In Experiment 1, we orthogonally manipulated the pronounceability of the anagram (a superficial characteristic) and the fit of the solution word to the constraints of English spelling (a structural characteristic). Our structural measure was derived from the summed bigram frequency of the word, which was computed using our type-based norms of bigram frequency (Novick & Sherman, 2004). There were three categories of words, termed strong convergence, weak convergence, and unlikely. The first two categories include well-structured words (e.g., beach, sound, story), whereas the third category includes poorly-structured words (e.g., cargo, grief, haste). In Experiment 2, we orthogonally manipulated two structural characteristics -- fit to spelling constraints and number of syllables (one vs. two). We also conducted multiple regression analyses using the data from both studies combined in which we predicted solution difficulty from these two measures of word structure as well as several other structural and superficial characteristics of words: whether the solution begins with a consonant or a vowel (structural), fit to pronunciation rules (structural), presence of an uncommon letter (structural), and number of orthographic neighbors (superficial).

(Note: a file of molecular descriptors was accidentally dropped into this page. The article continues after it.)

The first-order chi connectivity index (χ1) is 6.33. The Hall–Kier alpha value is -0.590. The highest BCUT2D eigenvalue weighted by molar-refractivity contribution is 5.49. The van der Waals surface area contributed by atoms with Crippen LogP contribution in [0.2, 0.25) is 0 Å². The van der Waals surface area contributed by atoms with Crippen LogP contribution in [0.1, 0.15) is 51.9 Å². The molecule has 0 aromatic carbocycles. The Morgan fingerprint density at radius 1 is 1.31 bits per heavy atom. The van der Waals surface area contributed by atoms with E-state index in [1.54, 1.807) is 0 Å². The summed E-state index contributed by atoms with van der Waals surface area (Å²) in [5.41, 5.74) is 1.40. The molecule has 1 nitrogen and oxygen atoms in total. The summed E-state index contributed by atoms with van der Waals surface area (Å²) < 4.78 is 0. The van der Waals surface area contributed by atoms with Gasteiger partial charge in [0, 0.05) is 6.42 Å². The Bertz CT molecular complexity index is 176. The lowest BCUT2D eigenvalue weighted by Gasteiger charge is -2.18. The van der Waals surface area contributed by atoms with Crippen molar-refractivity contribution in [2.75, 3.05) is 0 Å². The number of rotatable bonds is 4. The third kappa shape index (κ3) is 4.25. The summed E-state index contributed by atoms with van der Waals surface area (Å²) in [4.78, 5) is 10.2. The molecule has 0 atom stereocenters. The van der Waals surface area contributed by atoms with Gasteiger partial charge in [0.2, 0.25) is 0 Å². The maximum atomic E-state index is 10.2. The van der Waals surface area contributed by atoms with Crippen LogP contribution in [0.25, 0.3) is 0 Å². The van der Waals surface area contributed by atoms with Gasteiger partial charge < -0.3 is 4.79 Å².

Our indicator of solution difficulty was time spent working on the anagrams, which we measured for both highly skilled and less skilled anagram solvers. The results of our experiments supported both hypotheses. In Experiment 1, skill level interacted with both pronounceability and spelling constraint category, but in opposite directions: Pronounceability had a larger effect on solution time for less skilled solvers, whereas spelling constraint category had a larger effect on solution time for highly skilled solvers. In Experiment 2, word type, a composite structural variable that took into account both fit to spelling constraints and number of syllables, interacted with expertise. As in Experiment 1, word structure mattered more for highly skilled solvers. In the regression analyses, which were based on the data from both experiments, all four structural variables -- word type, fit to pronunciation rules, begins with a vowel or a consonant, contains an uncommon letter -- made reliable independent contributions to predicting time for highly skilled solvers, whereas only vowel first and uncommon letter affected time for less skilled solvers. In contrast, the superficial variable -- number of orthographic neighbors -- was a reliable predictor of time for less skilled solvers but not for highly skilled solvers.